Copyright action arising from a moment's dialogue in Midnight in Paris shows how carefully directors must tread. By Guy Adams
The sound and the fury of William Faulkner's prose is nothing compared to the racket being made by attorneys who represent the late writer's estate. They are suing Woody Allen, The Washington Post, and several major corporations, for allegedly infringing his copyright.
A series of claims filed in Mississippi last week by Faulkner Literary Rights LLC seeks compensation and damages from roughly 100 people and companies who, it claims, have profited from the illegal misappropriation of the Nobel Prize-winning author's oeuvre.
Among the defendants is Allen, whose 2011 film, Midnight in Paris, is targeted owing to a line spoken by Gil Pender, the character played by Owen Wilson. "The past is not dead!" it reads. "Actually, it's not even past. You know who said that? Faulkner. And he was right. And I met him, too. I ran into him at a dinner party."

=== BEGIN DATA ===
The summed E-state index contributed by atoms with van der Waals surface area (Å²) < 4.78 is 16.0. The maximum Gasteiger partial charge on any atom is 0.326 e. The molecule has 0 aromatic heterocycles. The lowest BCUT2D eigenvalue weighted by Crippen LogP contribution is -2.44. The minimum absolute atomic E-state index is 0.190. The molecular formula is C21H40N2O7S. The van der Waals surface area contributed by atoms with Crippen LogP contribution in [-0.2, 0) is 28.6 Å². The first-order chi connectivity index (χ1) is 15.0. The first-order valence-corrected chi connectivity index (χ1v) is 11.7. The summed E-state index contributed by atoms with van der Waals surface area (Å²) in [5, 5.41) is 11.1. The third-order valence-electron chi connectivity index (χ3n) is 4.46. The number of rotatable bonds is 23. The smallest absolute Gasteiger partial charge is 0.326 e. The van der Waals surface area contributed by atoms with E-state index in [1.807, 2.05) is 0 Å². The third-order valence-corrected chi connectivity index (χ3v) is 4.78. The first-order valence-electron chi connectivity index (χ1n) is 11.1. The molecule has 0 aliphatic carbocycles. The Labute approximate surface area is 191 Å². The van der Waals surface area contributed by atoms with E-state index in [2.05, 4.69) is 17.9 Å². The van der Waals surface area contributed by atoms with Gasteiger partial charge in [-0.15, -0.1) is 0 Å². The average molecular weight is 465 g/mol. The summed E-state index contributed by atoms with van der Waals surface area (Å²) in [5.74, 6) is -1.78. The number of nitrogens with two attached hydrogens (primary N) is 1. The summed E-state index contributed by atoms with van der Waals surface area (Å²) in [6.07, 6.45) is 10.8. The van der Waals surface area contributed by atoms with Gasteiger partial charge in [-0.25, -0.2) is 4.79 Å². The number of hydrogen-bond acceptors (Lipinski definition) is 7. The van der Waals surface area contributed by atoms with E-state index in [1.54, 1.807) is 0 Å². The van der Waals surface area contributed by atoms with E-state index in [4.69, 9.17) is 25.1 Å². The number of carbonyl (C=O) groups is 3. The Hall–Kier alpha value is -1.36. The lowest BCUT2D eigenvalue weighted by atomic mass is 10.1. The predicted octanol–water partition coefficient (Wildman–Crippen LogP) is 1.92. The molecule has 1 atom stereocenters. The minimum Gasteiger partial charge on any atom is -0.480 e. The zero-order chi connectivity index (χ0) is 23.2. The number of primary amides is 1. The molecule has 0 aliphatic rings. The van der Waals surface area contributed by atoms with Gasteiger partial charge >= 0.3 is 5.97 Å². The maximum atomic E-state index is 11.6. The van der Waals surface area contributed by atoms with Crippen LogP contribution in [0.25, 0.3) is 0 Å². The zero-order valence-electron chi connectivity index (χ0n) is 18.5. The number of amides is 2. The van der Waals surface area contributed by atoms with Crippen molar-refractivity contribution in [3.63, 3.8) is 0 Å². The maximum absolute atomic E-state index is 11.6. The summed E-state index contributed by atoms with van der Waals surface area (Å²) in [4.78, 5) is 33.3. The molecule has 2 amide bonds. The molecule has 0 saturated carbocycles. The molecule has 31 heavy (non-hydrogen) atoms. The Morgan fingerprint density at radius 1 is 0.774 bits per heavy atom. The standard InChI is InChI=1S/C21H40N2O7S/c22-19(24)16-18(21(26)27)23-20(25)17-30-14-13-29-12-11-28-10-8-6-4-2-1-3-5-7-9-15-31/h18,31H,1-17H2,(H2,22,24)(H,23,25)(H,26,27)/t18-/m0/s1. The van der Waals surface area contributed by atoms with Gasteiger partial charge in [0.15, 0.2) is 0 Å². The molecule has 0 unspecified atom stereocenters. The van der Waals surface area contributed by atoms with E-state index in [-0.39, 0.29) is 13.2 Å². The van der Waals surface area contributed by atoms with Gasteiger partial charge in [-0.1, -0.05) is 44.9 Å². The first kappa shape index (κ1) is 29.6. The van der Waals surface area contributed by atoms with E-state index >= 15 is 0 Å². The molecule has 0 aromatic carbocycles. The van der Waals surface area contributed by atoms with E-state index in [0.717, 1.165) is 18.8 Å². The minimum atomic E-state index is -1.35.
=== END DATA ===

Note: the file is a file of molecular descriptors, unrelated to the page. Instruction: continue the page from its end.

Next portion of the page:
Faulkner's estate says Allen should have asked permission for the phrase to be used. It is further peeved that he misquotes the writer's original line, which can be found in the 1950 book, Requiem for a Nun, and reads: "The past is never dead. It's not even past."
The lawsuit claims: "The use of the infringing quote and of William Faulkner's name in the infringing film is likely to cause confusion, to cause mistake, and/or to deceive the infringing film's viewers as to a perceived affiliation, connection or association between William Faulkner and his works, on the one hand, and Sony, on the other hand."
It seeks "damages, disgorgement of profits, costs …